America’s coastlines are threatened by increasingly intense storms, rising sea levels, and other climate change impacts, resulting in more frequent flooding and accelerating rates of erosion and land loss. Approaches for shoreline protection traditionally have relied on the construction of hard structures, such as seawalls, bulkheads, and breakwaters. While appropriate in certain settings, coastal armoring can have a number of negative impacts, including loss of coastal habitats, increased erosion of adjacent properties, and high maintenance and post-storm reconstruction costs.
In contrast, living shorelines rely on natural and nature-based features, such as marshes, dunes, and oyster reefs, and can often provide the same shoreline protection while providing ecological and community benefits, such as fish and wildlife habitat, improved water quality, and recreational opportunities.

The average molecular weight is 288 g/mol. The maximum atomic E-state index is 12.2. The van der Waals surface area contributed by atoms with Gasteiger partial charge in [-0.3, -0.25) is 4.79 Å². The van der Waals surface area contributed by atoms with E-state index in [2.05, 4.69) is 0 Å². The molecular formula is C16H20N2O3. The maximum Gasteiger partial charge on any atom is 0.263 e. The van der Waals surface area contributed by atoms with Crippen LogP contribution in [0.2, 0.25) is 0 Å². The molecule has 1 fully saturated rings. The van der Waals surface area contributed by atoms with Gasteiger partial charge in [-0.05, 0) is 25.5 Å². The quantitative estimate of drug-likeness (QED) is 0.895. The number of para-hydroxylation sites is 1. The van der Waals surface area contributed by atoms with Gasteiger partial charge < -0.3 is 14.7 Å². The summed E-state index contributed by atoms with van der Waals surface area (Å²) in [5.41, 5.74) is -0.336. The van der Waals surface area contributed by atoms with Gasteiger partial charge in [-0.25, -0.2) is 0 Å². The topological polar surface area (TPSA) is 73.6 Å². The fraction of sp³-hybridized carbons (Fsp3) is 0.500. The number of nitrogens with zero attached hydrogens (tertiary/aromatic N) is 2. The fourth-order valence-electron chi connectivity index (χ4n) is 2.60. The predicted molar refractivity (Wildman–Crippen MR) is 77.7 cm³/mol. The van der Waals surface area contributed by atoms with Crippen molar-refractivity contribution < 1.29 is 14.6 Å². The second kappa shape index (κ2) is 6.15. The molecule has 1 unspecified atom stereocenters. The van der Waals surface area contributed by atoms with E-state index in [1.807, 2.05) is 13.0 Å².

Softening Our Shorelines is designed to promote the broader application of living shorelines across the Atlantic and Gulf coasts. National Wildlife Federation partnered with the Coastal States Organization to review the use of living shorelines across these regions and analyze policies and permitting requirements that may provide incentives—or barriers—to the broader use of these ecologically friendly shoreline protection techniques. The report provides a state-by-state summary of policies relevant to living shorelines and offers recommendations and best practices for how federal and state agencies can promote the increased application of living shorelines.
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